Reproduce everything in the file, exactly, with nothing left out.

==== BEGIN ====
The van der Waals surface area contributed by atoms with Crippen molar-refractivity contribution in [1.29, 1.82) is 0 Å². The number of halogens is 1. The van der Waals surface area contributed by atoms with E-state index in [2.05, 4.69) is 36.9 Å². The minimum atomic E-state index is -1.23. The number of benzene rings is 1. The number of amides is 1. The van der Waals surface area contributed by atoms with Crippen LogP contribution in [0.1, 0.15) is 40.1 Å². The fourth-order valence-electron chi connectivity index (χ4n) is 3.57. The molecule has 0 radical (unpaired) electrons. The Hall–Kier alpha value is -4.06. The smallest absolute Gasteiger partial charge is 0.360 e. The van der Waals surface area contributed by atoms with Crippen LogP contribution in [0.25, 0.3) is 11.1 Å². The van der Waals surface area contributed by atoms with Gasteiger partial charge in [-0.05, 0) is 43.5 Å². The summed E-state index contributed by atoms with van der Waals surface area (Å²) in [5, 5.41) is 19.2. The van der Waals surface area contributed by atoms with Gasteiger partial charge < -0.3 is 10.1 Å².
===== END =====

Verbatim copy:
The van der Waals surface area contributed by atoms with Crippen molar-refractivity contribution in [1.29, 1.82) is 0 Å². The number of halogens is 1. The van der Waals surface area contributed by atoms with E-state index in [2.05, 4.69) is 36.9 Å². The minimum atomic E-state index is -1.23. The number of benzene rings is 1. The number of amides is 1. The van der Waals surface area contributed by atoms with Crippen LogP contribution in [0.1, 0.15) is 40.1 Å². The fourth-order valence-electron chi connectivity index (χ4n) is 3.57. The molecule has 0 radical (unpaired) electrons. The Hall–Kier alpha value is -4.06. The smallest absolute Gasteiger partial charge is 0.360 e. The van der Waals surface area contributed by atoms with Crippen LogP contribution in [0.25, 0.3) is 11.1 Å². The van der Waals surface area contributed by atoms with Gasteiger partial charge in [-0.05, 0) is 43.5 Å². The summed E-state index contributed by atoms with van der Waals surface area (Å²) in [5, 5.41) is 19.2. The van der Waals surface area contributed by atoms with Gasteiger partial charge < -0.3 is 10.1 Å².